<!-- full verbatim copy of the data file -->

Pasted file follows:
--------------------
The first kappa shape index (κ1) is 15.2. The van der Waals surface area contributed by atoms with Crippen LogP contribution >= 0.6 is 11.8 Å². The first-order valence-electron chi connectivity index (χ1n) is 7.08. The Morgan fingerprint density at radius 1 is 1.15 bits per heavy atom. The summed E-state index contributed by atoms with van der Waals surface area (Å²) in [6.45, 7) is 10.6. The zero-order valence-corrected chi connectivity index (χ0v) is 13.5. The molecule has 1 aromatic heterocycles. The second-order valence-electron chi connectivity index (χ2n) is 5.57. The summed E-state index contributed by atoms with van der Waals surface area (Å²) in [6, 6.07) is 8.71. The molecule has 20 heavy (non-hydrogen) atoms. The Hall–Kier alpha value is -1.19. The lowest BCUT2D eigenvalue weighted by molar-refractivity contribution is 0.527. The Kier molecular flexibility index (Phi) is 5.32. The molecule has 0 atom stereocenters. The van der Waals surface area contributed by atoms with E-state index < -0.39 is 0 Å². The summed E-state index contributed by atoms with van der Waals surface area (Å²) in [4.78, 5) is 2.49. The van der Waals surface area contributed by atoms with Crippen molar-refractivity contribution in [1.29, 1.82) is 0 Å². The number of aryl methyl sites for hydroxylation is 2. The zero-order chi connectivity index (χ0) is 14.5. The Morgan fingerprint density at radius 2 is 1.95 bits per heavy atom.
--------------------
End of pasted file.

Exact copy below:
The first kappa shape index (κ1) is 15.2. The van der Waals surface area contributed by atoms with Crippen LogP contribution >= 0.6 is 11.8 Å². The first-order valence-electron chi connectivity index (χ1n) is 7.08. The Morgan fingerprint density at radius 1 is 1.15 bits per heavy atom. The summed E-state index contributed by atoms with van der Waals surface area (Å²) in [6.45, 7) is 10.6. The zero-order valence-corrected chi connectivity index (χ0v) is 13.5. The molecule has 1 aromatic heterocycles. The second-order valence-electron chi connectivity index (χ2n) is 5.57. The summed E-state index contributed by atoms with van der Waals surface area (Å²) in [6, 6.07) is 8.71. The molecule has 20 heavy (non-hydrogen) atoms. The Hall–Kier alpha value is -1.19. The lowest BCUT2D eigenvalue weighted by molar-refractivity contribution is 0.527. The Kier molecular flexibility index (Phi) is 5.32. The molecule has 0 atom stereocenters. The van der Waals surface area contributed by atoms with E-state index < -0.39 is 0 Å². The summed E-state index contributed by atoms with van der Waals surface area (Å²) in [4.78, 5) is 2.49. The van der Waals surface area contributed by atoms with Crippen molar-refractivity contribution in [1.29, 1.82) is 0 Å². The number of aryl methyl sites for hydroxylation is 2. The zero-order chi connectivity index (χ0) is 14.5. The Morgan fingerprint density at radius 2 is 1.95 bits per heavy atom.